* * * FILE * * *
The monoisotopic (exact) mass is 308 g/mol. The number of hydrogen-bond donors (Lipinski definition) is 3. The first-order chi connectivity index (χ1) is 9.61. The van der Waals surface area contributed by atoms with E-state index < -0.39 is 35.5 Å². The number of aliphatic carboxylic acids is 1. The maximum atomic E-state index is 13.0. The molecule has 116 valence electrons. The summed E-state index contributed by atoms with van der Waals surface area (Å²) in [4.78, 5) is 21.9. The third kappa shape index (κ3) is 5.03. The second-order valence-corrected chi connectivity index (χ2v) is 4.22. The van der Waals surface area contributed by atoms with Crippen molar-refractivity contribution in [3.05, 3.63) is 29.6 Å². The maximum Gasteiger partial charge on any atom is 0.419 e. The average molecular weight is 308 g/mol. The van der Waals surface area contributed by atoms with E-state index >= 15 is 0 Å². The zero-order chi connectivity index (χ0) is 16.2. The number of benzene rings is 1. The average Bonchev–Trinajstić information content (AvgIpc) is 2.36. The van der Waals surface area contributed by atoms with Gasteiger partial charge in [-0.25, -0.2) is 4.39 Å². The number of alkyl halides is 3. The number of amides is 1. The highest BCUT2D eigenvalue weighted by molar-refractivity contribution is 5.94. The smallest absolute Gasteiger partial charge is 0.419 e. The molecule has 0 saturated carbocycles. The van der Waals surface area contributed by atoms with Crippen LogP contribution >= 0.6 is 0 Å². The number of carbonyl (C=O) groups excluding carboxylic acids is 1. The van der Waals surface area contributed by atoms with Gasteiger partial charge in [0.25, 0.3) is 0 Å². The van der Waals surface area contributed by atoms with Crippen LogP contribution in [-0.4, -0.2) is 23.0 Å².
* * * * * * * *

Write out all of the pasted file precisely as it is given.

The monoisotopic (exact) mass is 308 g/mol. The number of hydrogen-bond donors (Lipinski definition) is 3. The first-order chi connectivity index (χ1) is 9.61. The van der Waals surface area contributed by atoms with E-state index < -0.39 is 35.5 Å². The number of aliphatic carboxylic acids is 1. The maximum atomic E-state index is 13.0. The molecule has 116 valence electrons. The summed E-state index contributed by atoms with van der Waals surface area (Å²) in [4.78, 5) is 21.9. The third kappa shape index (κ3) is 5.03. The second-order valence-corrected chi connectivity index (χ2v) is 4.22. The van der Waals surface area contributed by atoms with Crippen molar-refractivity contribution in [3.05, 3.63) is 29.6 Å². The maximum Gasteiger partial charge on any atom is 0.419 e. The average molecular weight is 308 g/mol. The van der Waals surface area contributed by atoms with E-state index >= 15 is 0 Å². The zero-order chi connectivity index (χ0) is 16.2. The number of benzene rings is 1. The average Bonchev–Trinajstić information content (AvgIpc) is 2.36. The van der Waals surface area contributed by atoms with Gasteiger partial charge in [-0.25, -0.2) is 4.39 Å². The number of alkyl halides is 3. The number of amides is 1. The highest BCUT2D eigenvalue weighted by molar-refractivity contribution is 5.94. The smallest absolute Gasteiger partial charge is 0.419 e. The molecule has 0 saturated carbocycles. The van der Waals surface area contributed by atoms with Crippen LogP contribution >= 0.6 is 0 Å². The number of carbonyl (C=O) groups excluding carboxylic acids is 1. The van der Waals surface area contributed by atoms with Gasteiger partial charge in [0.25, 0.3) is 0 Å². The van der Waals surface area contributed by atoms with Crippen LogP contribution in [-0.4, -0.2) is 23.0 Å².